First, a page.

Reshoring Initiative Report Shows Positive Job Trends

More than 60,000 manufacturing jobs were brought to the United States by reshoring and Foreign Direct Investment (FDI) combined last year, representing a 400 percent increase since 2003.

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Reshoring Library through Dec. 31, 2014. Note: "Our nearshoring data is almost certainly understated, due to underreporting." - The Reshoring Initiative (Photo extracted from Reshoring Initiative Data Report 2014)

The Reshoring Initiative has published its annual data report on reshoring trends. More than 60,000 manufacturing jobs were brought to the United States by reshoring and Foreign Direct Investment (FDI) combined last year, representing a 400 percent increase since 2003.

With only 30,000 to 50,000 jobs being offshored to other countries last year, the resulting net gain of 10,000 or more jobs per year represents a shift in the right direction. By comparison in 2003, the United States lost net about 140,000 manufacturing jobs per year to offshoring. The steady decrease in the number of jobs lost, capped by a net gain last year, is building confidence that reshoring and FDI are important contributing factors to the country’s manufacturing rebound.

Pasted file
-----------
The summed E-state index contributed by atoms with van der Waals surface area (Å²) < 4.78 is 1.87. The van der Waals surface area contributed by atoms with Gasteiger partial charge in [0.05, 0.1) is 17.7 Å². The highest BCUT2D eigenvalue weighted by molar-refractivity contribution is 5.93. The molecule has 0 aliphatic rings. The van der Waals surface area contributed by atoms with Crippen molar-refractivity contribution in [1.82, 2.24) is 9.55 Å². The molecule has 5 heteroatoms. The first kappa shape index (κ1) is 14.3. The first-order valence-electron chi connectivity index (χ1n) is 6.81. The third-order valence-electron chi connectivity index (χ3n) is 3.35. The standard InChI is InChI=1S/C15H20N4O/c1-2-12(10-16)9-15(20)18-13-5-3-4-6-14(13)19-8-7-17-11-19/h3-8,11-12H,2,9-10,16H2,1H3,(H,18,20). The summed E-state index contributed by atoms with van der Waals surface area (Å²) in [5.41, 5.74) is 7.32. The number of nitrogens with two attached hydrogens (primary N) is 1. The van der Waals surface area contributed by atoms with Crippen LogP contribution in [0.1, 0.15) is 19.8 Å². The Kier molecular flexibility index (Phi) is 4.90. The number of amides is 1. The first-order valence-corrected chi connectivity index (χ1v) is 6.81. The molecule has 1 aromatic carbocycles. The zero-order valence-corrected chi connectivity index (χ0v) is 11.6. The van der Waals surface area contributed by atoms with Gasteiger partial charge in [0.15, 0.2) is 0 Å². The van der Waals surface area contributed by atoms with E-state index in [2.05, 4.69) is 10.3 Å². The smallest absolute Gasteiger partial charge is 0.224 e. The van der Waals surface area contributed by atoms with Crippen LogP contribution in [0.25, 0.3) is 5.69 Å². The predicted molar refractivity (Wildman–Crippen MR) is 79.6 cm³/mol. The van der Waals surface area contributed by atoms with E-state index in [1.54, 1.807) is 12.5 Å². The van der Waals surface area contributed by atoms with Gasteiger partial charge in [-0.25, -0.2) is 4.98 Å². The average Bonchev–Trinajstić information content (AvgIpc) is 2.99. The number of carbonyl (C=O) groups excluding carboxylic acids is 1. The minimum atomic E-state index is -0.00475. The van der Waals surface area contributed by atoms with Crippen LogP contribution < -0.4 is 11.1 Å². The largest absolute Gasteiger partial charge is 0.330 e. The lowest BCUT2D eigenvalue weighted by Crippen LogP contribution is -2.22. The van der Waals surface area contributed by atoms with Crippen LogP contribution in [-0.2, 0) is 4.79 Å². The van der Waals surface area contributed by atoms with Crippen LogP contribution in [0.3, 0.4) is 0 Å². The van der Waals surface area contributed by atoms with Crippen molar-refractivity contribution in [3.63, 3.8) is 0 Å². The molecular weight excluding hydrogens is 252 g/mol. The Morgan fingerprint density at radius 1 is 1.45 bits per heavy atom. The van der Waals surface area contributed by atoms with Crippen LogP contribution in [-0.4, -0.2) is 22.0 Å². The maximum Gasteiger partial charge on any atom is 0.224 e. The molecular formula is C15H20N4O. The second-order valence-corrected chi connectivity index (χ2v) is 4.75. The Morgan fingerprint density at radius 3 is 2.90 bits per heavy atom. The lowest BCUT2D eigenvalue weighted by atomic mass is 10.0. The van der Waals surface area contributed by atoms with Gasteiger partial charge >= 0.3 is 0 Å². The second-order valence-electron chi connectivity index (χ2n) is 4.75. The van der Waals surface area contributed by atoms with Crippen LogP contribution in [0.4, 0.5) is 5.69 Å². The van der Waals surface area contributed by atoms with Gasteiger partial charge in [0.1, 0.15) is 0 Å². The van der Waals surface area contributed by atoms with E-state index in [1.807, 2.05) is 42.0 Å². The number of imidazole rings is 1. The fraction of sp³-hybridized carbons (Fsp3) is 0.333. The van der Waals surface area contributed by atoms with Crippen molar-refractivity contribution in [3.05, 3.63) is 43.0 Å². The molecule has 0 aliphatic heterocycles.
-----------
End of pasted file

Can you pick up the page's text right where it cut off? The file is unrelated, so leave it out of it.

Data for this report comes from the Reshoring Initiative’s Reshoring Library of more than 2,000 published articles, privately submitted reshoring case studies and some other privately documented cases. The report provides data and analysis in 13 different categories ranging from the number of manufacturing jobs lost to offshoring and reasons cited for reshoring to a breakdown of data by industry, country, region and state. It also includes an international summary of cases reshored to other countries

“We publish this data annually to show companies that the trend in manufacturing in the United States is to source domestically,” says Harry Moser, founder and president of the Reshoring Initiative. “With 3 to 4 million manufacturing jobs still off shore, we see huge potential for even more growth and hope this data will motivate more companies to re-evaluate their sourcing and siting decisions.”

Click here to read the complete report